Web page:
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Panminerva Medica 2022 June;64(2):253-8

DOI: 10.23736/S0031-0808.20.04046-X


language: English

Restless legs syndrome: prevention with Pycnogenol® and improvement of the venoarteriolar response

Gianni BELCARO 1, 2 , Peter ROHDEWALD 1, Maria R. CESARONE 1, 2, Claudia SCIPIONE 1, 2, Valeria SCIPIONE 1, Umberto CORNELLI 1, Roberta LUZZI 1, Roberto COTELLESE 1, Mark DUGALL 1, Morio HOSOI 1, Marcello CORSI 1, Beatrice FERAGALLI 1

1 Irvine3 and Nicolaides Labs, Circulation Sciences and San Valentino, Vascular Screening Center (Dpt. Med Or. Biotec, Sciences) Ch-Pe University, Pescara, Italy; 2 The Rohdewald Research Center, Spoltore, Pescara, Italy; 3 International Agency For Pharma Standard Supplements, Pescara, Italy

BACKGROUND: The aim of this registry study was to evaluate the preventive efficacy of Pycnogenol® (French maritime pine bark, standardized extract), an anti-inflammatory and antioxidant supplement, previously used for muscular pain and cramps, in otherwise healthy subjects with restless legs syndrome (RLS).
METHODS: Two management groups were formed: one using the standard management (SM) and one using SM and Pycnogenol® 150 mg/day for 4 weeks.
RESULTS: Forty-five subjects were included in the study, 21 took Pycnogenol® and 24 were in the SM group. After 4 weeks no side effects or tolerability problems were observed. Compliance was optimal. The two groups were comparable at baseline. Limb sensations were assessed with a Visual Analogue Scale Line (0 to 4). There was a statistically non-significant improvement with SM in all subjects. Improvement with Pycnogenol® supplementation was significant (P<0.05) for all assessed parameters with important clinical meanings as 19 out of 21 supplemented subjects reported a clear benefit from supplementation. Resting flux - slightly elevated at inclusion - was normalized in the supplemented group (P<0.05) as seen by a decrease in flux. The venoarteriolar response - affected at inclusion in all subjects with RLS - was improved with the supplement, indicating a better axon-axon reflex response and a lower level of subclinical neural alteration. The need for pain managements was significantly reduced (P<0.05) with supplementation after 4 weeks, as only 4/21 supplemented subjects vs. 16/24 in the SM-only group had to use analgesics. Thermography of the leg did not reveal any significant asymmetry of perfusion. Oxidative stress as plasma free radicals (PFR) was significantly improved (reduced) (P<0.05) in subjects using Pycnogenol®. Likewise, minimal edema, measured with the edema tester, was significantly decreased with Pycnogenol®.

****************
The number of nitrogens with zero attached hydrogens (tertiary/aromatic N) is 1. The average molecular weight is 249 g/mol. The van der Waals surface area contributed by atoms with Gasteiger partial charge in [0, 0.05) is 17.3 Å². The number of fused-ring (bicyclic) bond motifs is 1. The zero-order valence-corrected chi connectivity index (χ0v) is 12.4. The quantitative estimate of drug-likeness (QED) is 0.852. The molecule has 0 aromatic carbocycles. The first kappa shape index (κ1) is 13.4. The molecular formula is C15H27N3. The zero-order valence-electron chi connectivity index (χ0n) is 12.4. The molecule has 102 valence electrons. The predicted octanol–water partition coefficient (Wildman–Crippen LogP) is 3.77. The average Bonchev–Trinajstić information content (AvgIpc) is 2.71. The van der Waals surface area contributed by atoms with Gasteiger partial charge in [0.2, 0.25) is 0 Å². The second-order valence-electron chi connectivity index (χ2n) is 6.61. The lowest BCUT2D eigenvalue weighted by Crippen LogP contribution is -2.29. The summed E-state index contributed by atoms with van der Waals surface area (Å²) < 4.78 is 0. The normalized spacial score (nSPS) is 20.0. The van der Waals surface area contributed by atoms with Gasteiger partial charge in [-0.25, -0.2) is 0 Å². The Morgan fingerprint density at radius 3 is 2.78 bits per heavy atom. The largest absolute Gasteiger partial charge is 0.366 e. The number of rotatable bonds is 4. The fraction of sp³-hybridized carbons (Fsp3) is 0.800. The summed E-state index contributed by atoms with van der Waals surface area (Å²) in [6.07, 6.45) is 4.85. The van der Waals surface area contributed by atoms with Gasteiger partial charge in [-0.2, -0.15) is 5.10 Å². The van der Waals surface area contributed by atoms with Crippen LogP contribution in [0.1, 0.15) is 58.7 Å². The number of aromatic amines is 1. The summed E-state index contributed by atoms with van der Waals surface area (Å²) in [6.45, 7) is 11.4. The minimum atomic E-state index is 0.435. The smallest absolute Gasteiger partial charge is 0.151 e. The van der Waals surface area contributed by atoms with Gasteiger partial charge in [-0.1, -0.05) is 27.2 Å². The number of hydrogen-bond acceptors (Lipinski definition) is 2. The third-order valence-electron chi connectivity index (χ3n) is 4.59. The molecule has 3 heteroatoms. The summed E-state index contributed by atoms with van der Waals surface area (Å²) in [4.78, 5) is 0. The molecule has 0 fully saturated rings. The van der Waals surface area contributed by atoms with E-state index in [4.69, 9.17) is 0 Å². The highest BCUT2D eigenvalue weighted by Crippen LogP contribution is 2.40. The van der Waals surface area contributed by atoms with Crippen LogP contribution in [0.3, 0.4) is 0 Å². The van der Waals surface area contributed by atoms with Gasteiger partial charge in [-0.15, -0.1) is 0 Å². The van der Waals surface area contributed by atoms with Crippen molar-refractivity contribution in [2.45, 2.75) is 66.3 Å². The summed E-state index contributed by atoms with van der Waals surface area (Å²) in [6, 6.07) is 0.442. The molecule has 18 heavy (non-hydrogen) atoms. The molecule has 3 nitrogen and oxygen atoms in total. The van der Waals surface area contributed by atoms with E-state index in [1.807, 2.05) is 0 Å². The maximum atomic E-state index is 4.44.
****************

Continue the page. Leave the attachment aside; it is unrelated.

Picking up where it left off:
CONCLUSIONS: Pycnogenol® prevents or relieves symptoms associated with restless leg syndrome and positively affects the venoarteriolar response. Future studies in this condition, including more complex subjects may indicate the role of Pycnogenol® in this common and still obscure syndrome and in subclinical muscular and neurological alterations.

KEY WORDS: Restless legs syndrome; Microcirculation; Pycnogenol; Leg

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